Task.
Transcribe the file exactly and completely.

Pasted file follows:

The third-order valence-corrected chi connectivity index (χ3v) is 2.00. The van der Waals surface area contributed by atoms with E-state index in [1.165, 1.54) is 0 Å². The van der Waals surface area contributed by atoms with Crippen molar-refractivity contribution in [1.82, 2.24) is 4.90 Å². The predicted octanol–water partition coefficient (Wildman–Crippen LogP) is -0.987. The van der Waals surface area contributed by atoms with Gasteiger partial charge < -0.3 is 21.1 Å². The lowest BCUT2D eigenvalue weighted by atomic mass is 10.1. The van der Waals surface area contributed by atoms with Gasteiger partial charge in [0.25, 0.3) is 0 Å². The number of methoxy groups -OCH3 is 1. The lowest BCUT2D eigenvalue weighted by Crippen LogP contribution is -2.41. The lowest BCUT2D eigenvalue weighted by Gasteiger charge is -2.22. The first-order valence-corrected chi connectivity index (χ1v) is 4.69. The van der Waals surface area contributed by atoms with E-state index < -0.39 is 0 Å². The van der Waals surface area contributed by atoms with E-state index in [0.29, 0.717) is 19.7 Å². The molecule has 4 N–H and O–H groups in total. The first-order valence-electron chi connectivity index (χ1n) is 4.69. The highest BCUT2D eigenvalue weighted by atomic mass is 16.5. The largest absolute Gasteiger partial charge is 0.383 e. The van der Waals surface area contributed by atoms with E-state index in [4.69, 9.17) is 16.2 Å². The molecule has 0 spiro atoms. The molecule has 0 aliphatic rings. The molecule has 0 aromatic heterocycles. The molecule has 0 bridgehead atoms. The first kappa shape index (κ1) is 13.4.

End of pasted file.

The third-order valence-corrected chi connectivity index (χ3v) is 2.00. The van der Waals surface area contributed by atoms with E-state index in [1.165, 1.54) is 0 Å². The van der Waals surface area contributed by atoms with Crippen molar-refractivity contribution in [1.82, 2.24) is 4.90 Å². The predicted octanol–water partition coefficient (Wildman–Crippen LogP) is -0.987. The van der Waals surface area contributed by atoms with Gasteiger partial charge < -0.3 is 21.1 Å². The lowest BCUT2D eigenvalue weighted by atomic mass is 10.1. The van der Waals surface area contributed by atoms with Gasteiger partial charge in [0.25, 0.3) is 0 Å². The number of methoxy groups -OCH3 is 1. The lowest BCUT2D eigenvalue weighted by Crippen LogP contribution is -2.41. The lowest BCUT2D eigenvalue weighted by Gasteiger charge is -2.22. The first-order valence-corrected chi connectivity index (χ1v) is 4.69. The van der Waals surface area contributed by atoms with E-state index < -0.39 is 0 Å². The van der Waals surface area contributed by atoms with E-state index in [0.29, 0.717) is 19.7 Å². The molecule has 4 N–H and O–H groups in total. The first-order valence-electron chi connectivity index (χ1n) is 4.69. The highest BCUT2D eigenvalue weighted by atomic mass is 16.5. The largest absolute Gasteiger partial charge is 0.383 e. The van der Waals surface area contributed by atoms with E-state index in [4.69, 9.17) is 16.2 Å². The molecule has 0 spiro atoms. The molecule has 0 aliphatic rings. The molecule has 0 aromatic heterocycles. The molecule has 0 bridgehead atoms. The first kappa shape index (κ1) is 13.4.